Aug. 4, 2008 A federal decision to permit the State of Michigan to spray the state's apple orchards with gentamicin risks undermining the value of this important antibiotic to treat blood infections in newborns and other serious human infections, according to the Infectious Diseases Society of America (IDSA).
The Environmental Protection Agency (EPA) on Wednesday granted the state of Michigan "emergency" permission to use gentamicin to fight a tree disease called fire blight.
"At a time when bacteria are becoming increasingly resistant to many of our best antibiotics, it is an extremely bad idea to risk undermining gentamicin's effectiveness for treating human disease by using it to treat a disease in apples," said IDSA President Donald Poretz, MD.
Gentamicin is a crucial antibiotic used to treat dangerous gastrointestinal and urinary tract infections, and is particularly valuable for treating blood infections in newborn children. As rates of antibiotic-resistant infections rise across the country, effective drugs like gentamicin become increasingly valuable. The Food and Drug Administration classifies gentamicin as, "highly important." The Environmental Protection Agency (EPA) currently bans its use on imported fruits and vegetables and EPA officials have previously stated that using gentamicin in agriculture could reduce its value in treating human infections.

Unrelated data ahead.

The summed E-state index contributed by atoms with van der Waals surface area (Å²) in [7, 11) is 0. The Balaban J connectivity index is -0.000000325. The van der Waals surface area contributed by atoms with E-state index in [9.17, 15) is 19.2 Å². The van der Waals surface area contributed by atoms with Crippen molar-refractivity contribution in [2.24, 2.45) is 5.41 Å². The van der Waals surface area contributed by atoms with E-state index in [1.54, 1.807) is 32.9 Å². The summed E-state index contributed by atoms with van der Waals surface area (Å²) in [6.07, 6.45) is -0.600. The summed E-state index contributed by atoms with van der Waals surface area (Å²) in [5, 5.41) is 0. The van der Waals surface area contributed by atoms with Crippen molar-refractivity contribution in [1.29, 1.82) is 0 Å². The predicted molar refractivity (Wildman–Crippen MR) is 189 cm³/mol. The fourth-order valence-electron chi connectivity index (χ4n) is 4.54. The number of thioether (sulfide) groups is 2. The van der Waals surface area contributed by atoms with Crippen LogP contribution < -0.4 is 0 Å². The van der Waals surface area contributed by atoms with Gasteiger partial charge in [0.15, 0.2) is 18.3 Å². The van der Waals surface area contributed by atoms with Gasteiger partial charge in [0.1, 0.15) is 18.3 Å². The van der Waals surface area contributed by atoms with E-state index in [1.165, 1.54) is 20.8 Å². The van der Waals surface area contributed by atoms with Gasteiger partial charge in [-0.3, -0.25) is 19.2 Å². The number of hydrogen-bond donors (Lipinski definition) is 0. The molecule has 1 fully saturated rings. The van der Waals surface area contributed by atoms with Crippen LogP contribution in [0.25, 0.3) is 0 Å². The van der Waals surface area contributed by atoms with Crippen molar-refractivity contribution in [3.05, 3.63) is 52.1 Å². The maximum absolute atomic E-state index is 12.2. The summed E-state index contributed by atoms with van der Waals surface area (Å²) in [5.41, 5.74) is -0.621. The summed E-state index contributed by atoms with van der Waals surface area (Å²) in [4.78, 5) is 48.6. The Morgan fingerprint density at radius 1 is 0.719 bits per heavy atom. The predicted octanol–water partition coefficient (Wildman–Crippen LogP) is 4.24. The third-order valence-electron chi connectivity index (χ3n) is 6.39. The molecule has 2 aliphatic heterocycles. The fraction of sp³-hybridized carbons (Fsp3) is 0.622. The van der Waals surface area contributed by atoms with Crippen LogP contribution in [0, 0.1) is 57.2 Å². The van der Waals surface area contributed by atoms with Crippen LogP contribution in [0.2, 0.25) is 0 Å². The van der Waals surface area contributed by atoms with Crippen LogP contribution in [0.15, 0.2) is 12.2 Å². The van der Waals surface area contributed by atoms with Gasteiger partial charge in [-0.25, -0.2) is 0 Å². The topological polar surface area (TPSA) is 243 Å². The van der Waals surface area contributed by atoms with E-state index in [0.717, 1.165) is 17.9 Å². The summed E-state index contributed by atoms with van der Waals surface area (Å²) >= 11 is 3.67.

But in an ill-advised reversal, EPA granted Michigan special permission to use the antibiotic. The reason, ironically, is that fire blight has become resistant to the antibiotic apple growers had been using, streptomycin.
Microbes evolve resistance quickly, whether they cause human disease or apple disease. What worries infectious diseases physicians is that microbes pass those resistance traits on to other microbes. So when some species of microbe inevitably evolves resistance to gentamicin, IDSA is very concerned that that trait will show up in bacteria that cause human infections.
IDSA is urging EPA to rescind its decision. "The threat of antibiotic resistance is growing, and the number of effective antibiotics is dwindling," Dr. Poretz said. "Our priority must be to save these effective antibiotics for whom they are needed most: for humans, not for agriculture."
Congress is currently considering new legislation, the Strategies To Address Antimicrobial Resistance (STAAR) Act, intended to improve the U.S. response to antimicrobial resistance. IDSA and more than twelve other major medical, health care, and public health organizations have endorsed the STAAR Act.
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